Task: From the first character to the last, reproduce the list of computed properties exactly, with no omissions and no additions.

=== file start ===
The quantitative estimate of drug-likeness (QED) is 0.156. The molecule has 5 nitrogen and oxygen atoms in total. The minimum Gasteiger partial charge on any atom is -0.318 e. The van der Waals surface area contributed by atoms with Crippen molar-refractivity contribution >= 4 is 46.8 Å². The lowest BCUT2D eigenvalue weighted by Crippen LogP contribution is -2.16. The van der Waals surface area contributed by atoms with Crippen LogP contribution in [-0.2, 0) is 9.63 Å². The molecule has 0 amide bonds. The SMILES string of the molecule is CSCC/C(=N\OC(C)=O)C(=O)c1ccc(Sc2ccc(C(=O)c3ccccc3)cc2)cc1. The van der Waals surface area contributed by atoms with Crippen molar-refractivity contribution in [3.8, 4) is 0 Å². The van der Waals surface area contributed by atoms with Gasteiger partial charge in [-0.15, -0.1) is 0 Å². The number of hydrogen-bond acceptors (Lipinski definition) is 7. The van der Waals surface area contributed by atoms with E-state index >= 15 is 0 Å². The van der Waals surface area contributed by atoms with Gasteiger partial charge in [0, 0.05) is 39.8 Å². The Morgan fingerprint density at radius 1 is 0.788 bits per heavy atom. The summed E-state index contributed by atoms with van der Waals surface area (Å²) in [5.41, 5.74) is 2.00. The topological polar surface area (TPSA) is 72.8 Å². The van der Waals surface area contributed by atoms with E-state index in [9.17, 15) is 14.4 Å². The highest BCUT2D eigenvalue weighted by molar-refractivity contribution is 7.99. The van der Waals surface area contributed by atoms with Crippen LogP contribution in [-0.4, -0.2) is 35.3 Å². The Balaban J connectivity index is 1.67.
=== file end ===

The quantitative estimate of drug-likeness (QED) is 0.156. The molecule has 5 nitrogen and oxygen atoms in total. The minimum Gasteiger partial charge on any atom is -0.318 e. The van der Waals surface area contributed by atoms with Crippen molar-refractivity contribution >= 4 is 46.8 Å². The lowest BCUT2D eigenvalue weighted by Crippen LogP contribution is -2.16. The van der Waals surface area contributed by atoms with Crippen LogP contribution in [-0.2, 0) is 9.63 Å². The molecule has 0 amide bonds. The SMILES string of the molecule is CSCC/C(=N\OC(C)=O)C(=O)c1ccc(Sc2ccc(C(=O)c3ccccc3)cc2)cc1. The van der Waals surface area contributed by atoms with Crippen molar-refractivity contribution in [3.8, 4) is 0 Å². The van der Waals surface area contributed by atoms with Gasteiger partial charge in [-0.15, -0.1) is 0 Å². The number of hydrogen-bond acceptors (Lipinski definition) is 7. The van der Waals surface area contributed by atoms with E-state index >= 15 is 0 Å². The van der Waals surface area contributed by atoms with Gasteiger partial charge in [0, 0.05) is 39.8 Å². The Morgan fingerprint density at radius 1 is 0.788 bits per heavy atom. The summed E-state index contributed by atoms with van der Waals surface area (Å²) in [5.41, 5.74) is 2.00. The topological polar surface area (TPSA) is 72.8 Å². The van der Waals surface area contributed by atoms with E-state index in [9.17, 15) is 14.4 Å². The highest BCUT2D eigenvalue weighted by molar-refractivity contribution is 7.99. The van der Waals surface area contributed by atoms with Crippen LogP contribution in [-0.4, -0.2) is 35.3 Å². The Balaban J connectivity index is 1.67.